Be careful when dealing with C++ floating point.

Look at this piece of code:

Vector3 colPlaneNor;
float dx = abs(aabb1->getPosition().x() - aabb2->getPosition().x());
float dy = abs(aabb1->getPosition().y() - aabb2->getPosition().y());
if(dx < (aabb1->_width + obb2->_width)/2.0f)
    colPlaneNor = Vector3::UNIT_Y;
else if(dy < (aabb1->_height + aabb2->_height)/2.0f)
    colPlaneNor = Vector3::UNIT_X;

The idea of these lines of code is to determine the collision plane normal when two AABB boxes collided. The problem here is, floating point calculation is not 100% accurate. Even if the true is

dx == (aabb1->_width + obb2->_width)/2.0f;
dy < (aabb1->_height + aabb2->_height)/2.0f;

But in C++, the floating point number dx may slightly less than
(aabb1->_width + obb2->_width ) / 2.0f

That will cause the code pass the if()test first and set the collision plane normal to a wrong vector.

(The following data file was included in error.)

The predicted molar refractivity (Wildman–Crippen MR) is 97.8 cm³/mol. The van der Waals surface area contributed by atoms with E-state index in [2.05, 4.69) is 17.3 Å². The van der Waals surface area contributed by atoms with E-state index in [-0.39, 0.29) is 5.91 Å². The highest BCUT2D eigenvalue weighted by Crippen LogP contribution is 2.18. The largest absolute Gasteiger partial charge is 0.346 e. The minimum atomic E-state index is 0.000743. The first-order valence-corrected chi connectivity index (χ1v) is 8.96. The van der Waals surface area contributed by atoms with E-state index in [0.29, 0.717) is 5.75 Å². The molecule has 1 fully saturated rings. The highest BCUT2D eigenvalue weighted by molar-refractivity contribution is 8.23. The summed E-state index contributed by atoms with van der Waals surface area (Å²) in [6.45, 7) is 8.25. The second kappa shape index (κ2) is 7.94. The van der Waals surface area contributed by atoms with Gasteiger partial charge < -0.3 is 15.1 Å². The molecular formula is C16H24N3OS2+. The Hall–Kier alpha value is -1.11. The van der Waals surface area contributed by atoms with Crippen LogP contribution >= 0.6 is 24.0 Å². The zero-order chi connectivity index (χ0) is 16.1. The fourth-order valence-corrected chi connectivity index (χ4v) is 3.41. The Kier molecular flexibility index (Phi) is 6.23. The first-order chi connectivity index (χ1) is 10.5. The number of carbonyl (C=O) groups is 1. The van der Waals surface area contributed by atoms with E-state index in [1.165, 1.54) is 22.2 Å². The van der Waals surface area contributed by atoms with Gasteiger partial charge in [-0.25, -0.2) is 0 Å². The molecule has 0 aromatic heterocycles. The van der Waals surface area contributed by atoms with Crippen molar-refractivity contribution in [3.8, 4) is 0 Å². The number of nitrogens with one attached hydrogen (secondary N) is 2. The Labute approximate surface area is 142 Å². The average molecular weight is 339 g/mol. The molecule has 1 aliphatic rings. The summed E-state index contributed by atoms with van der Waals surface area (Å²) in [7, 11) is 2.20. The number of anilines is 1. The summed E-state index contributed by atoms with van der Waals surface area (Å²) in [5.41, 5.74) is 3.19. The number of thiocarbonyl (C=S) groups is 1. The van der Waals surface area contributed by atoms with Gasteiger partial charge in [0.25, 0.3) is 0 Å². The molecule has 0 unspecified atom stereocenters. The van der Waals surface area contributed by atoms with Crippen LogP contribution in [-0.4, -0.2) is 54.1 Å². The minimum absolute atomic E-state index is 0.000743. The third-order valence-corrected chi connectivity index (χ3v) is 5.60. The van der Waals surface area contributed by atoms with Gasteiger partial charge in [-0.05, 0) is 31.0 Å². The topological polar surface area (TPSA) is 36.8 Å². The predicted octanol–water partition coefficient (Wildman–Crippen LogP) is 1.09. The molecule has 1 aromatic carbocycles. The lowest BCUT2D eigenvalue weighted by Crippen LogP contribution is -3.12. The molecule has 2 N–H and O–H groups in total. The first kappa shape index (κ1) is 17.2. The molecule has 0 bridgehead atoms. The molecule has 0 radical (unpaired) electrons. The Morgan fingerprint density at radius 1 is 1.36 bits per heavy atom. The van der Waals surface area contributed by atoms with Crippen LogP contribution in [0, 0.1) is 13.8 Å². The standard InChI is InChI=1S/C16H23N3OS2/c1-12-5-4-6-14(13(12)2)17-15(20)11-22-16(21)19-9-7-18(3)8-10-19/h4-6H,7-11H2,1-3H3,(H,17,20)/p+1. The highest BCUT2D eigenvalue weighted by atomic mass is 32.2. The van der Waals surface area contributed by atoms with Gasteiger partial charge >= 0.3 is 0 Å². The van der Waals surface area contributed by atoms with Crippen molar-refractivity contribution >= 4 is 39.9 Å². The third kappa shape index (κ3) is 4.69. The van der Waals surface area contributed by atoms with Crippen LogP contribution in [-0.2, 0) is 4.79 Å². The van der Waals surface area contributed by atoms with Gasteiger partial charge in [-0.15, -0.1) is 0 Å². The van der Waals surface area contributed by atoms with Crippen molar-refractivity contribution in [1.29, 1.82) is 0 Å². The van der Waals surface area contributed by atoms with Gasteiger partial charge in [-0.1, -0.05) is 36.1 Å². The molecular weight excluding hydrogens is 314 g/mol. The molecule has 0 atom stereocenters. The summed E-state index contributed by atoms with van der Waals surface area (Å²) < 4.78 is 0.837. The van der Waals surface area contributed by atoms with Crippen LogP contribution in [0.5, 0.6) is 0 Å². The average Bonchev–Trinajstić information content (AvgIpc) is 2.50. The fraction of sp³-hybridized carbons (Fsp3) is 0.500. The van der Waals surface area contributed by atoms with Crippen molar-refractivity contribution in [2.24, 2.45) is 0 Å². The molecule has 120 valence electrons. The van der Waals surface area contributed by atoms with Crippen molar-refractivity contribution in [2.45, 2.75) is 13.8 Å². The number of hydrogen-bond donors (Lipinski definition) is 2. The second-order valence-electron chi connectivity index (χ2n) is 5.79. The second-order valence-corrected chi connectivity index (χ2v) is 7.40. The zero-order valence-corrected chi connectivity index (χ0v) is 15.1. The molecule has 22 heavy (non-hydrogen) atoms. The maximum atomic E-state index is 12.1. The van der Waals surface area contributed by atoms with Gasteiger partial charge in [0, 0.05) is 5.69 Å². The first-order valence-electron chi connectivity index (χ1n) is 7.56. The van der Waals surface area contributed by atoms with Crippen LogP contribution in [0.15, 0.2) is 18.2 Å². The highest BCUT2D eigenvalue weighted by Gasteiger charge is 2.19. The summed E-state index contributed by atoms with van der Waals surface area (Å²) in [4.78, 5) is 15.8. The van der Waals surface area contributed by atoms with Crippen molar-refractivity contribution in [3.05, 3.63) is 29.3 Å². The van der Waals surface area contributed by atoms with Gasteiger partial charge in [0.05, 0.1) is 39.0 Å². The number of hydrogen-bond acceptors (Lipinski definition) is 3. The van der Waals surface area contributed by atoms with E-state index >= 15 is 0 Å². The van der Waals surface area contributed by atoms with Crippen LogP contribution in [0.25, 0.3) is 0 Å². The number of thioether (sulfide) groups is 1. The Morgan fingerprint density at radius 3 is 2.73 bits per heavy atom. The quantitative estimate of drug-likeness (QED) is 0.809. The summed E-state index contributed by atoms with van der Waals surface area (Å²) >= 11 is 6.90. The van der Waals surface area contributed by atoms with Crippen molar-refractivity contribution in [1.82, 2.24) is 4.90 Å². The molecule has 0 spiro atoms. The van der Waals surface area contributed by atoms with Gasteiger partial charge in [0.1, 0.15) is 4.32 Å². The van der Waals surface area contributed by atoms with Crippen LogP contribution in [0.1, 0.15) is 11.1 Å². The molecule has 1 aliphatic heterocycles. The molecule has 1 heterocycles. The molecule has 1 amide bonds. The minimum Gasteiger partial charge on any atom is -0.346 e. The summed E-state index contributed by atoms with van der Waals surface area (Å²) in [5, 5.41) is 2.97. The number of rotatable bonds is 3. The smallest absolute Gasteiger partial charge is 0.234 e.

My solution here is to make the threshold a little bit lower:

if(dx < (aabb1->_width + aabb2->_width)*.99f/2.0f)
    colPlaneNor = Vector3::UNIT_Y;
else if(dy < (aabb1->_height + aabb2->_height)*.99f/2.0f)
    colPlaneNor = Vector3::UNIT_X;

Instead of compare the actual sum, I multiply the sum by 0.99. So even if dx is slightly lower than the actual result, it won’t pass the if() test and jump into the else if(). If the collision plane normal should be normal Y, dy should still smaller than (aabb1->_height + aabb2->_height)*.99f/2.0f
If both dx and dy are actually equal to the sums, that means the two AABB is colliding on the coner, or maybe very closed to the corner. In this case I can make a default vector for the collision plane normal, such as normal X.

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